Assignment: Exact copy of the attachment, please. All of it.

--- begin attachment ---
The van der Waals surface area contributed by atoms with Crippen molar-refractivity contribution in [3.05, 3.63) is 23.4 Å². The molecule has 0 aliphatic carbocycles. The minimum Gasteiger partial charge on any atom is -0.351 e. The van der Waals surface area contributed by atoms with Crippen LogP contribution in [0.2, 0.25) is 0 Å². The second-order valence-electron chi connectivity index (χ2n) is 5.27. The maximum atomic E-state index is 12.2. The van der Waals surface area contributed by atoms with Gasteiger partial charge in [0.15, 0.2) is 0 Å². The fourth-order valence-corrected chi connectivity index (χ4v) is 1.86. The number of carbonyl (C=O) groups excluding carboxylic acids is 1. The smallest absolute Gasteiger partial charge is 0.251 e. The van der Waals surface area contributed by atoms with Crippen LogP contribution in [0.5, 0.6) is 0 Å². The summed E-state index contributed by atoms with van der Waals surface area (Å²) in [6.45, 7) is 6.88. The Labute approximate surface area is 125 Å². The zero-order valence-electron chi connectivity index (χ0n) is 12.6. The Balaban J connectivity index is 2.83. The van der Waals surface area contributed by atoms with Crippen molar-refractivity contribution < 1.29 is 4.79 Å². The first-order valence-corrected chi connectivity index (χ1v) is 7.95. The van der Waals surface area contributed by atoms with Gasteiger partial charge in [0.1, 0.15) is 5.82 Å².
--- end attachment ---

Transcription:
The van der Waals surface area contributed by atoms with Crippen molar-refractivity contribution in [3.05, 3.63) is 23.4 Å². The molecule has 0 aliphatic carbocycles. The minimum Gasteiger partial charge on any atom is -0.351 e. The van der Waals surface area contributed by atoms with Crippen LogP contribution in [0.2, 0.25) is 0 Å². The second-order valence-electron chi connectivity index (χ2n) is 5.27. The maximum atomic E-state index is 12.2. The van der Waals surface area contributed by atoms with Gasteiger partial charge in [0.15, 0.2) is 0 Å². The fourth-order valence-corrected chi connectivity index (χ4v) is 1.86. The number of carbonyl (C=O) groups excluding carboxylic acids is 1. The smallest absolute Gasteiger partial charge is 0.251 e. The van der Waals surface area contributed by atoms with Crippen LogP contribution in [0.5, 0.6) is 0 Å². The summed E-state index contributed by atoms with van der Waals surface area (Å²) in [6.45, 7) is 6.88. The Labute approximate surface area is 125 Å². The zero-order valence-electron chi connectivity index (χ0n) is 12.6. The Balaban J connectivity index is 2.83. The van der Waals surface area contributed by atoms with Crippen molar-refractivity contribution < 1.29 is 4.79 Å². The first-order valence-corrected chi connectivity index (χ1v) is 7.95. The van der Waals surface area contributed by atoms with Gasteiger partial charge in [0.1, 0.15) is 5.82 Å².